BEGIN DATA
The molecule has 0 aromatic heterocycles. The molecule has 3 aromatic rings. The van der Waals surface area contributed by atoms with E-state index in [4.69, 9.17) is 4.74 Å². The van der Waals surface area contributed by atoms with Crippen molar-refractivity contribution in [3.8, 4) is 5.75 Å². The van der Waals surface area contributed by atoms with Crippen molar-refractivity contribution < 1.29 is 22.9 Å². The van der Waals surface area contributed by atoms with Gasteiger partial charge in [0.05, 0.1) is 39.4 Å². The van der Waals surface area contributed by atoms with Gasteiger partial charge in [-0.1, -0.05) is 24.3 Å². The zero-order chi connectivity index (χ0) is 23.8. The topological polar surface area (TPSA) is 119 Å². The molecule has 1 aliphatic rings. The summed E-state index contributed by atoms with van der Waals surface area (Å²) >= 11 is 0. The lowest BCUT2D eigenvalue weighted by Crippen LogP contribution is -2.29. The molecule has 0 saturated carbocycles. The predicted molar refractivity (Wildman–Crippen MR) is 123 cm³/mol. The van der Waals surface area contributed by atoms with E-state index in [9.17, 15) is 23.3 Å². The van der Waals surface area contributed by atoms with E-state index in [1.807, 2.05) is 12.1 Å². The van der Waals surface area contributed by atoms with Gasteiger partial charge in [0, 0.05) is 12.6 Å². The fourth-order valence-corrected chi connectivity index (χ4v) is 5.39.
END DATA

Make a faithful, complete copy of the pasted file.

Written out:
The molecule has 0 aromatic heterocycles. The molecule has 3 aromatic rings. The van der Waals surface area contributed by atoms with E-state index in [4.69, 9.17) is 4.74 Å². The van der Waals surface area contributed by atoms with Crippen molar-refractivity contribution in [3.8, 4) is 5.75 Å². The van der Waals surface area contributed by atoms with Crippen molar-refractivity contribution < 1.29 is 22.9 Å². The van der Waals surface area contributed by atoms with Gasteiger partial charge in [0.05, 0.1) is 39.4 Å². The van der Waals surface area contributed by atoms with Gasteiger partial charge in [-0.1, -0.05) is 24.3 Å². The zero-order chi connectivity index (χ0) is 23.8. The topological polar surface area (TPSA) is 119 Å². The molecule has 1 aliphatic rings. The summed E-state index contributed by atoms with van der Waals surface area (Å²) >= 11 is 0. The lowest BCUT2D eigenvalue weighted by Crippen LogP contribution is -2.29. The molecule has 0 saturated carbocycles. The predicted molar refractivity (Wildman–Crippen MR) is 123 cm³/mol. The van der Waals surface area contributed by atoms with E-state index in [9.17, 15) is 23.3 Å². The van der Waals surface area contributed by atoms with E-state index in [1.807, 2.05) is 12.1 Å². The van der Waals surface area contributed by atoms with Gasteiger partial charge in [0, 0.05) is 12.6 Å². The fourth-order valence-corrected chi connectivity index (χ4v) is 5.39.